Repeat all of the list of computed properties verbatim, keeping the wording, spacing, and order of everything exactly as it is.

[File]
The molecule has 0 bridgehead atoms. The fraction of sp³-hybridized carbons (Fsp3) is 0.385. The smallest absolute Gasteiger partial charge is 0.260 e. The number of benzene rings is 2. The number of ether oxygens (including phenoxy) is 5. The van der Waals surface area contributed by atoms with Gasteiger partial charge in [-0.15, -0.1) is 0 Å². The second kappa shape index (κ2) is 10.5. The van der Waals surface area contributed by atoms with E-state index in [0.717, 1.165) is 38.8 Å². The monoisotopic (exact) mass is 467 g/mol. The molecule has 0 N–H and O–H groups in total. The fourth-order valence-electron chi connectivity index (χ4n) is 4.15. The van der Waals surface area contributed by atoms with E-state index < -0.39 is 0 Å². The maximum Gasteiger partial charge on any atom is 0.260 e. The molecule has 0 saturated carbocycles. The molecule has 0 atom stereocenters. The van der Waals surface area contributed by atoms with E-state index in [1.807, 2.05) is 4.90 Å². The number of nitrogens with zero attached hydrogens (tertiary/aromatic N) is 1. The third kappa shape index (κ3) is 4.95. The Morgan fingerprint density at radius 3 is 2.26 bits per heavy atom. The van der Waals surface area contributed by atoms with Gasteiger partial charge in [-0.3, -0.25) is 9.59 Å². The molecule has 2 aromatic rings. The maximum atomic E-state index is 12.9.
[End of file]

The molecule has 0 bridgehead atoms. The fraction of sp³-hybridized carbons (Fsp3) is 0.385. The smallest absolute Gasteiger partial charge is 0.260 e. The number of benzene rings is 2. The number of ether oxygens (including phenoxy) is 5. The van der Waals surface area contributed by atoms with Gasteiger partial charge in [-0.15, -0.1) is 0 Å². The second kappa shape index (κ2) is 10.5. The van der Waals surface area contributed by atoms with E-state index in [0.717, 1.165) is 38.8 Å². The monoisotopic (exact) mass is 467 g/mol. The molecule has 0 N–H and O–H groups in total. The fourth-order valence-electron chi connectivity index (χ4n) is 4.15. The van der Waals surface area contributed by atoms with E-state index < -0.39 is 0 Å². The maximum Gasteiger partial charge on any atom is 0.260 e. The molecule has 0 saturated carbocycles. The molecule has 0 atom stereocenters. The van der Waals surface area contributed by atoms with E-state index in [1.807, 2.05) is 4.90 Å². The number of nitrogens with zero attached hydrogens (tertiary/aromatic N) is 1. The third kappa shape index (κ3) is 4.95. The Morgan fingerprint density at radius 3 is 2.26 bits per heavy atom. The van der Waals surface area contributed by atoms with Gasteiger partial charge in [-0.3, -0.25) is 9.59 Å². The molecule has 2 aromatic rings. The maximum atomic E-state index is 12.9.